[resent because I think the last copy failed...]

From: Mathieu Bouchard <matju / CAM.ORG>
> setting $= to true changes the hash code calculation so that "foo"'s
> hashcode will actually be the usual "FOO" hashcode. this means, although
> keys are stored in their original form, all hash codes are computed after
> a conversion to uppercase. 

I am new to Ruby and this brings up a question I have had lately.  Why
were the 'magic' global variables copied from perl? And $= which is a
new one.

The ones that seem to be problems to me are:
$= $/ $\ $, $; $>

The problem with these is that the are global and affect everything
running under the current interpreter.  If I write a script that uses
several different libraries and then change $/ (input rec sep) for
some loop, then the odds are that I will break one of the libraries
that assume that $/ is set to its default value.  If fact any time of
change one of these values I make it likely that I will break any
third party code I add to my application.  Perl as an hack/accident of
history that let you limit the side affects of these features.  In
perl I can do the following:

     {
	open(F, "file");
	local($/) = undef;  # read whole file
	$_ = <F>
	close(F)
     }	# $/ returns to previous value here

This dynamic scoping for globals help for these cases.  Is there any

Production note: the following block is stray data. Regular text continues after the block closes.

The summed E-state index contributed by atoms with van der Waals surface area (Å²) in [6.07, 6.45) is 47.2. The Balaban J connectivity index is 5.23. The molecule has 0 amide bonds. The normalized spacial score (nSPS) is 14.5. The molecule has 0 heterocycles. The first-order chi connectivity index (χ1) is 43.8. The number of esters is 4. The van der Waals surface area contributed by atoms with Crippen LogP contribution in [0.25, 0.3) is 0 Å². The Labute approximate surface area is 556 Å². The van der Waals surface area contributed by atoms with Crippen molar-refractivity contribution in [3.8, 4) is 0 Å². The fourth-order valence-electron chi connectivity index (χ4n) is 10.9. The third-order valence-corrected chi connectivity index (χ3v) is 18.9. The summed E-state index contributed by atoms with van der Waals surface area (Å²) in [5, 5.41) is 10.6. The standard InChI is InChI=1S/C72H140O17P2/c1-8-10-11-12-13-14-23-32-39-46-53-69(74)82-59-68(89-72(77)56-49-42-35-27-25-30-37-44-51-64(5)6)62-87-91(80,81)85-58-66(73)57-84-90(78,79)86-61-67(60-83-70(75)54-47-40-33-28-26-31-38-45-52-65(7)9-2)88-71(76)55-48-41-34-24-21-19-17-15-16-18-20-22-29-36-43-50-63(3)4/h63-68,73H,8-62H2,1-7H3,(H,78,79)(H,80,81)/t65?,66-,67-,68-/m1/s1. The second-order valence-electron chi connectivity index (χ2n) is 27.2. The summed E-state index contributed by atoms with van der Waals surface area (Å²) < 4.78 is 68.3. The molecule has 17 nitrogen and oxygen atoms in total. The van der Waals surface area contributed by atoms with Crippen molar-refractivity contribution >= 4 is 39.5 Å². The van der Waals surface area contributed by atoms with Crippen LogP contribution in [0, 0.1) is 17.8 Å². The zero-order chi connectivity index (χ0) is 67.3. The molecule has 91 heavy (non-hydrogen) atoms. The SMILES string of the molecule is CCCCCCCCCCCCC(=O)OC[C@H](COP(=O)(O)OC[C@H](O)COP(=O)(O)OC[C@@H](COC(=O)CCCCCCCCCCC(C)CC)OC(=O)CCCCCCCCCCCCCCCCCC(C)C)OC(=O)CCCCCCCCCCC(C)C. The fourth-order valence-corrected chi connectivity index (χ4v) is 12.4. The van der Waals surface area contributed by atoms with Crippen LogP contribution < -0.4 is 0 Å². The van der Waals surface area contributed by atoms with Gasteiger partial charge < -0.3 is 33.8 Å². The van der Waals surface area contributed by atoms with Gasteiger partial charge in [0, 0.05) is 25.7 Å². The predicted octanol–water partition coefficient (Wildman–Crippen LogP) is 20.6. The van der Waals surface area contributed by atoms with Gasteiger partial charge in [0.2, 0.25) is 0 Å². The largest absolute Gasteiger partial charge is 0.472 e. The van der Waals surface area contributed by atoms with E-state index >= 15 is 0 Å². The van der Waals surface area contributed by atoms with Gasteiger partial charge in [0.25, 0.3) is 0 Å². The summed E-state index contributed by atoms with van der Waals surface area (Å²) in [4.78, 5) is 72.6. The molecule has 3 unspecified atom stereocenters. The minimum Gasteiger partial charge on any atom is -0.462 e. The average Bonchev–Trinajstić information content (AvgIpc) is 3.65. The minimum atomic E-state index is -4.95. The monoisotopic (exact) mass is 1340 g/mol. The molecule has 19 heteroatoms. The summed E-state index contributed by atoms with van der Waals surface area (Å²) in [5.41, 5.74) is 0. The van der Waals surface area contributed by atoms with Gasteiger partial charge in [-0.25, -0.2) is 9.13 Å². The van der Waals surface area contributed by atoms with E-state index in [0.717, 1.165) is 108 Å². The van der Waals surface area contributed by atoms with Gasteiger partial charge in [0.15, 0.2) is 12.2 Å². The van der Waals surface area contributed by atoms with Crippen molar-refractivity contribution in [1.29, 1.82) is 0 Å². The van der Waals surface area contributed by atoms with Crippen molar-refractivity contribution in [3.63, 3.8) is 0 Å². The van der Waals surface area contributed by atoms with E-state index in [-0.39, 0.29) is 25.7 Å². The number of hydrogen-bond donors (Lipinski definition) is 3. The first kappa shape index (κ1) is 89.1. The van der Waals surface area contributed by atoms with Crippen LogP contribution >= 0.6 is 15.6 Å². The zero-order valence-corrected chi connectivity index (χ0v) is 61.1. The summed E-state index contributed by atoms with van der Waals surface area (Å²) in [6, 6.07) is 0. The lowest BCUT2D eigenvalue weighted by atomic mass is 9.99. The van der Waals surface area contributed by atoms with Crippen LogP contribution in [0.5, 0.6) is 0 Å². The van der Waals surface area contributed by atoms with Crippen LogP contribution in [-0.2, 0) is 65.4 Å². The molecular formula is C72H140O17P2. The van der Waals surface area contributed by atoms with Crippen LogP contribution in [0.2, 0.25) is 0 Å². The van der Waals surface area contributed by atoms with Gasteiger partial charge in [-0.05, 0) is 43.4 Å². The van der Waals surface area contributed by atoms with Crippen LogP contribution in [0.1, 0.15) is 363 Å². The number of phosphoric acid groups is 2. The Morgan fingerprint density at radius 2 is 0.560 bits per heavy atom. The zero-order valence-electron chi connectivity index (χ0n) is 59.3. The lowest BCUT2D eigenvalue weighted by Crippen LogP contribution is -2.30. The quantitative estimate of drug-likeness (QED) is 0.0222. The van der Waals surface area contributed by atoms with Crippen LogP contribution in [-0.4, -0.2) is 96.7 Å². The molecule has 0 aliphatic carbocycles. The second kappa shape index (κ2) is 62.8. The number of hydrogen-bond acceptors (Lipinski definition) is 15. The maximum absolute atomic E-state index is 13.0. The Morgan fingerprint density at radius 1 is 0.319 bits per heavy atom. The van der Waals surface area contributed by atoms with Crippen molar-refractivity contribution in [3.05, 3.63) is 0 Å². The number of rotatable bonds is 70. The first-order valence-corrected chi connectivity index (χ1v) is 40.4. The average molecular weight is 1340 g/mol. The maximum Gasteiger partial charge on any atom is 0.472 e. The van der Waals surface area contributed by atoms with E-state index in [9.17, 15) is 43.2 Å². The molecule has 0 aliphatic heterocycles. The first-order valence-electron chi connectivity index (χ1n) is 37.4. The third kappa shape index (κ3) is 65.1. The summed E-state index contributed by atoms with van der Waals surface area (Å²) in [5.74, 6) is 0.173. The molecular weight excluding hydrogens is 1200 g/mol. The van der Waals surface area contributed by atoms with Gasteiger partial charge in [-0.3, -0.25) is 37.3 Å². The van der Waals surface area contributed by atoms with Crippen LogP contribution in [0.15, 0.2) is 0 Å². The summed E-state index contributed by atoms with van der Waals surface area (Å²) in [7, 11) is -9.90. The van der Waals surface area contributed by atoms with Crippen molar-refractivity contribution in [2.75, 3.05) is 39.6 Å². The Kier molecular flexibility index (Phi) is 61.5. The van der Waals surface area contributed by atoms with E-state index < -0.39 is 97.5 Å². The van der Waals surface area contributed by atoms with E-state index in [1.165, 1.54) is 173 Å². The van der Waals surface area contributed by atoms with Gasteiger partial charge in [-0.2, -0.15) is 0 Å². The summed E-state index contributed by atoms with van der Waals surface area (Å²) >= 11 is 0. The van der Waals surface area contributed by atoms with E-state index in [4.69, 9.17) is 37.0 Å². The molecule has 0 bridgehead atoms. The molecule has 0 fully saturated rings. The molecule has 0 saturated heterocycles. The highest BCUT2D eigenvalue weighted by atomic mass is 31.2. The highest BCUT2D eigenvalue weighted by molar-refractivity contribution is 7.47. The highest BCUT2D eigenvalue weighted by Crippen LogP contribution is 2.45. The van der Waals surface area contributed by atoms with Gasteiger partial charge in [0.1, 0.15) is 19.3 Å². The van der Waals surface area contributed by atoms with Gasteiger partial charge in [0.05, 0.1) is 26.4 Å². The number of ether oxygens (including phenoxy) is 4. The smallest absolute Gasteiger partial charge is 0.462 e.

way to limit the impact on these variables in Ruby? Of course in Ruby
I can just do this:

     $_ = File.open("file").read    # much cleaner!

The only merit I can find for these variables is they make the command
line options very easy to impliment and let you write small one line
programs.


Some background.  I have been heavily programming in perl for over 10
years and consider myself an expert at perl.  Lately I have been
looking at other programming languages because perl code is often too
ugly.  Many people have be preaching the virtues of Python, but I just
don't see it.  The code is pretty, but after a week of writing
programs in it I still find myself constrained.  I found Ruby last
week and found it a joy to program write off the bat.  In fact even
with my considerable perl experience I have found it easier to write
code in Ruby.  That is impressive to me.

-Wayne

Wayne Scott		        WMT Architecture - Intel Corp.
wscott / ichips.intel.com		Work #: (503) 613-5063
Disclaimer:  All views expressed are my own opinions, and not necessarily 
             those of Intel Corporation.